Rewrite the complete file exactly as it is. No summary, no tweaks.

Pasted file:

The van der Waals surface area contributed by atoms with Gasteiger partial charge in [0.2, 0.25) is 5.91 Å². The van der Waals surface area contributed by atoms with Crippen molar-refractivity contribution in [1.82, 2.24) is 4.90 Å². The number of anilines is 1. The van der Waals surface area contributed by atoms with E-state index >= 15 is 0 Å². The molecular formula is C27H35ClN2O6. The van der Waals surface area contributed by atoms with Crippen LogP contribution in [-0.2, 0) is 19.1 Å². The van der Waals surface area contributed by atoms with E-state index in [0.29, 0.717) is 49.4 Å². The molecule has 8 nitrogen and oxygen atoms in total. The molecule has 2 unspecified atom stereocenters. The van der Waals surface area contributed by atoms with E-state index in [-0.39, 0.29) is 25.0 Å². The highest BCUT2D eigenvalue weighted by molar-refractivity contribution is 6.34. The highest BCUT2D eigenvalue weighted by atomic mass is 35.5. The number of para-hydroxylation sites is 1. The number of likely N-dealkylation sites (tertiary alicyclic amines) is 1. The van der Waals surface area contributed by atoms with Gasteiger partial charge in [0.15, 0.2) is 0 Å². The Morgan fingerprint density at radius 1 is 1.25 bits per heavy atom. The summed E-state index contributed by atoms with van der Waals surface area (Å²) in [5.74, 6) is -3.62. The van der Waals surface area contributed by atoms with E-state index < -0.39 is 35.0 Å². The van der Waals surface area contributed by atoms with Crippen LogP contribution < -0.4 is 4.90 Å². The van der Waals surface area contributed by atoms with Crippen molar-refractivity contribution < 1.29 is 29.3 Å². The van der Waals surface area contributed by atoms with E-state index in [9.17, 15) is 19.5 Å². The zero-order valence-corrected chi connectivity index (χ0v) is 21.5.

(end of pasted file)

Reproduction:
The van der Waals surface area contributed by atoms with Gasteiger partial charge in [0.2, 0.25) is 5.91 Å². The van der Waals surface area contributed by atoms with Crippen molar-refractivity contribution in [1.82, 2.24) is 4.90 Å². The number of anilines is 1. The van der Waals surface area contributed by atoms with E-state index >= 15 is 0 Å². The molecular formula is C27H35ClN2O6. The van der Waals surface area contributed by atoms with Crippen LogP contribution in [-0.2, 0) is 19.1 Å². The van der Waals surface area contributed by atoms with E-state index in [0.29, 0.717) is 49.4 Å². The molecule has 8 nitrogen and oxygen atoms in total. The molecule has 2 unspecified atom stereocenters. The van der Waals surface area contributed by atoms with E-state index in [-0.39, 0.29) is 25.0 Å². The highest BCUT2D eigenvalue weighted by molar-refractivity contribution is 6.34. The highest BCUT2D eigenvalue weighted by atomic mass is 35.5. The number of para-hydroxylation sites is 1. The number of likely N-dealkylation sites (tertiary alicyclic amines) is 1. The van der Waals surface area contributed by atoms with Gasteiger partial charge in [0.15, 0.2) is 0 Å². The Morgan fingerprint density at radius 1 is 1.25 bits per heavy atom. The summed E-state index contributed by atoms with van der Waals surface area (Å²) in [5.74, 6) is -3.62. The van der Waals surface area contributed by atoms with E-state index < -0.39 is 35.0 Å². The van der Waals surface area contributed by atoms with Crippen LogP contribution < -0.4 is 4.90 Å². The van der Waals surface area contributed by atoms with Crippen molar-refractivity contribution < 1.29 is 29.3 Å². The van der Waals surface area contributed by atoms with E-state index in [9.17, 15) is 19.5 Å². The zero-order valence-corrected chi connectivity index (χ0v) is 21.5.